Carrier IQ’s Opt-Out Data Collection Patent

ZDNet writes here about an Carrier IQ patent that outlines keylogging and ability to target individual devices . Which is interesting. But Carrier IQ owns a dozen patents, including this one, which to me is much more interesting. This patent indicates what Carrier IQ software could do—not what it does—but it is revealing nonetheless: A …

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Former Soviet Bloc, Allies, Under Lurid Attack

Trend Micro researchers David Sancho and Nart Villeneuve have written up an interesting attack they’ve dubbed LURID on diplomatic missions, government ministries, space-related government agencies and other companies and research institutions in the former Soviet bloc and its allies. (Only China was not a Soviet bloc member or ally in the list, and it was the …

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Taking Shady RAT to the Next Level

I know I’ve drawn attention to this before, but the timeline of McAfee’s Operation Shady RAT by Dmitri Alperovitch raises questions again about WikiLeaks’ original data. Alperovitch points out that their data goes back to mid-2006: We have collected logs that reveal the full extent of the victim population since mid-2006 when the log collection began. Note …

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Data, WikiLeaks and War

I’m not going to get into the rights and wrongs of the WikiLeaks thing. Nor am I going to look at the bigger implications for the balance of power between governed and governing, and between the U.S. and its allies and foes. Others have written much better than I can on these topics. I want …

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Singapore Details ‘Waves’ of Cyberattacks

Officials and delegates from APEC economies were targeted ahead of last year’s Singapore meeting with malware-laden emails faked so they appeared to have been sent by Singapore government officials on the Organising Committee. Singapore officials have said the attacks were not the first on the country. Although Singapore regularly highlights threats to national security—including Islamic …

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A pale white man shows us what journalism is

My weekly Loose Wire Service column. Is the Internet replacing journalism? It’s a question that popped up as I gazed at the blurred, distorted web-stream of a press conference from London by the founder of WikiLeaks, a website designed to “protect whistleblowers, journalists and activists who have sensitive materials to communicate to the public”. On …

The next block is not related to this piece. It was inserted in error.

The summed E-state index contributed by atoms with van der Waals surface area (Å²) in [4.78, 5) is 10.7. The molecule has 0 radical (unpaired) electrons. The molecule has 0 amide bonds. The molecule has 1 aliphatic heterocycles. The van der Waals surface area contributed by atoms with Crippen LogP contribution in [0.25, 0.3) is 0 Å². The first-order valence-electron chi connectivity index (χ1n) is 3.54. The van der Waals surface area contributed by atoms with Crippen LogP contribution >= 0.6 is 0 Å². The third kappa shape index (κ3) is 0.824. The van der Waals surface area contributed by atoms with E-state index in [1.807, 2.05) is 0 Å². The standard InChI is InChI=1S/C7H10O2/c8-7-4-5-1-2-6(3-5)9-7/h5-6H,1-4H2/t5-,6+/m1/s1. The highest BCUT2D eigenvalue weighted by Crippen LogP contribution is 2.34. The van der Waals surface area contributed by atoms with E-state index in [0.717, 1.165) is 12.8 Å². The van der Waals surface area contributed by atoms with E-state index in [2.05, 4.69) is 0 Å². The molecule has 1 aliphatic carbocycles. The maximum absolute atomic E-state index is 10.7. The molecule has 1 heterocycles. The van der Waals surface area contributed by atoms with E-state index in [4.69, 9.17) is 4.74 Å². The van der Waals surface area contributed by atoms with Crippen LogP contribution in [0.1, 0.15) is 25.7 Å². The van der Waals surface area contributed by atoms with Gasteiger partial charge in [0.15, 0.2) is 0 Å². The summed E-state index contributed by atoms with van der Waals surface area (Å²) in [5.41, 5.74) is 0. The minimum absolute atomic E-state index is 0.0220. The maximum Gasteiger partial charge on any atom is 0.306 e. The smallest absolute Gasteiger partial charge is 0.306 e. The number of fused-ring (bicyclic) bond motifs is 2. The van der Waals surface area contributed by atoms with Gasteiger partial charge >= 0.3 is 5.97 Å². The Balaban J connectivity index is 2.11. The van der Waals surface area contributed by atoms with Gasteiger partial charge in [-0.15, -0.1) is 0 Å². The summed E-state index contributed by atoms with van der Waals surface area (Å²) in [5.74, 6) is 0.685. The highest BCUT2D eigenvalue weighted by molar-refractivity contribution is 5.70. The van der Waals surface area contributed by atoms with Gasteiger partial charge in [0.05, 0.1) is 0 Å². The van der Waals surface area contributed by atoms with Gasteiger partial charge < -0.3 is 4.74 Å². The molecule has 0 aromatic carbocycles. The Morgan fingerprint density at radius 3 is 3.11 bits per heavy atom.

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Nightmare on Spyware Street

A case in Connecticut has exposed the legal dangers of not protecting your computer against spyware, as well as our vulnerability at the hands of incompetent law-enforcement officers. Teacher Julie Amero found herself in a nightmare after spyware on her school computer popped up pornographic images in front of students. Instead of realising this was …

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links for 2008-09-15

About GroupLens | GroupLens Research GroupLens is a research lab in the Department of Computer Science and Engineering at the University of Minnesota. We conduct research in several areas (tags: minnesota collaboration recommendations social) iRider Web Browser Product Overview – Wymea Bay a browser that’s been doing all this stuff the others are starting to …

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Is That a Virus on Your Phone or a New Business Model?

This week’s WSJ.com column (subscription only) is about mobile viruses — or the lack of them. First off I talked about CommWarrior, the virus any of you with a Symbian phone and Bluetooth switched no will have been pinged with anywhere in the world. CommWarrior isn’t new: It has been around since March 2005. But this isn’t much …

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Getting Data Past Borders

Bruce Schneier uses reports that Sudan is searching all laptops being brought into the country to sound a warning: “Your privacy rights when trying to enter a country are minimal, and this kind of thing could happen anywhere… If you’re bringing a laptop across an international border, you should clean off all unnecessary files and …

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